There are books you can read about this, if you want to know more — books that were written well before this year’s fires, books that studied the past and made warnings about the future. I would recommend, in particular, Bill Gammage’s The Biggest Estate on Earth (about which, you can read more here).

There are also things you can do, right now — organisations to which you can donate your money, or your time, or your talent. If you are an Australian, there are choices you can make today, as you go about your daily life, about how you spend any disposable income you might have — for example, where you buy your food, where you go on holiday — so that your money goes towards local communities affected by the fires (for example, #bookthemout and Empty Esky). I hope that, though movements such as these are aimed at helping the people affected by the fires, they will also, as a natural consequence, help the other living beings affected by the fires. By contributing to these areas, you contribute to all the lives within those areas.

I would add: do these things now. Please. But also, do them forever.

Bushfire prevention is a long-term strategy. It’s a lifestyle choice, and it’s a political choice. If we are to change the course of the future in Australia, if we are to change the way we live in our environment, if we are to learn to co-exist in this Australian environment, then we have to change things forever.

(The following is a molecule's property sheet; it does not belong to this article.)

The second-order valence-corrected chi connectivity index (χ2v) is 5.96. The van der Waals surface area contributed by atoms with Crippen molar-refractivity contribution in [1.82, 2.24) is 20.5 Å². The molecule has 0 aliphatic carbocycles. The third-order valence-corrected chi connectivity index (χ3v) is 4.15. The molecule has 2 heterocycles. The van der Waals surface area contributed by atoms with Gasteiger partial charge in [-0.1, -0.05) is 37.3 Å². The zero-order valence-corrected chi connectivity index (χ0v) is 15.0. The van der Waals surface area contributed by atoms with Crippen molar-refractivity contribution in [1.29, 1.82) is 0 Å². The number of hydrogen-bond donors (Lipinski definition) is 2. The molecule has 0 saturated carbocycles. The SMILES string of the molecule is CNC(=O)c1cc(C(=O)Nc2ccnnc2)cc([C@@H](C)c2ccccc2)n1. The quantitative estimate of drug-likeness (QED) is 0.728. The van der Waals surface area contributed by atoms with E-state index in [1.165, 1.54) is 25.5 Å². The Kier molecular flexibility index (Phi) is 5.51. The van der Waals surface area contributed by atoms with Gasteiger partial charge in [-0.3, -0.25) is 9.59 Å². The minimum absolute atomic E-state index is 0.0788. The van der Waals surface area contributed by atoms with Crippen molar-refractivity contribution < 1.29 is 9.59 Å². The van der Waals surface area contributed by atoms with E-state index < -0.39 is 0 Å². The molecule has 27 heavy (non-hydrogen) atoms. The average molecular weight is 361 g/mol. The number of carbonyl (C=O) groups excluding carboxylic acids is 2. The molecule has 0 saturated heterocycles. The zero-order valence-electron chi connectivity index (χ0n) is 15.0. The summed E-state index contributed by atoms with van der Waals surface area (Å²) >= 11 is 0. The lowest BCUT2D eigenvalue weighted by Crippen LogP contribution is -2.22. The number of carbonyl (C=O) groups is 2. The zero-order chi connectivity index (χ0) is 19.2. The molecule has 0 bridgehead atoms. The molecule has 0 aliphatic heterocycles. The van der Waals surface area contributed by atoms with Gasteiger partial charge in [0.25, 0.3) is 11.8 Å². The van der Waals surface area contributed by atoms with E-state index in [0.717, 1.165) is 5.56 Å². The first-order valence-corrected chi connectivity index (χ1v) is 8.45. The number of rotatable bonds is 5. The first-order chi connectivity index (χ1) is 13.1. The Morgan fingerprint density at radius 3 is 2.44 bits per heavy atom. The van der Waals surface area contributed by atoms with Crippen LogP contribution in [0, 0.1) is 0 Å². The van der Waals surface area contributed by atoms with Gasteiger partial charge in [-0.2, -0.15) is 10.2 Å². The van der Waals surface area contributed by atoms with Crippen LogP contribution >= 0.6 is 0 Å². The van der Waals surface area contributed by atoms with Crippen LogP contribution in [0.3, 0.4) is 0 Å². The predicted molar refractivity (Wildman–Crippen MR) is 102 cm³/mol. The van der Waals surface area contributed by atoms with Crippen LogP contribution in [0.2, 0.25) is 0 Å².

Until we manage to do this, I, like many other Australians, will continue to feel rage and grief instead of wonder.

Burning, breaking

Other people’s words about … climate change

For the very first time, the wetlands are also on fire. Old Gondwana growth, ancient forests are aflame. This is not the forest that regenerates; what is being lost will never return. It is not hard to see that something is deeply, palpably wrong. All winter drought conditions have intensified; the building fire skipped the river, which should have been a natural break. There is practically no water left; the Shoalhaven is so parched that the town will run dry within months.

From ‘Mourning a Disappearing World as Australia Burns’
by Jessica Friedmann
Read the whole article here

Happy New Year to all my readers. I wish you all a joyous 2020.

I’m writing this post on a day in which bushfires continue to rage uncontrolled across much of my country. I know that this story is being covered by the media, and so there is not much I can say that you yourselves probably haven’t read or thought already. The article I’ve quoted in today’s post is worth reading, though, in addition to whatever else you’ve read or heard: I am in accordance with much of what Friedmann writes.

All I will say is this: it has astonished me for years that I live in a country where it is possible for politicians to deny that climate change is occurring, that I live in a country (a world?) where apathy and bluster are accepted forms of political leadership.

My country is burning. It has been getting ready to burn like this for years. It breaks my heart.

It breaks my heart.

Holiday views, though the fires were already burning when I took this photograph.
View from the Kangaroo Island ferry, 29 December 2019

Surprised by the sun

El Niño

There has been much talk of another El Niño occurring here in 2015.

What that means for South Australians is a hotter, drier summer season,
with the attendant drought and bushfire risks.

This winter, all the flowering plants (native and non-native)
seem to be flowering early.

It’s pretty, if a little unsettling.

I wonder:
Can plants sense this kind of thing before it happens?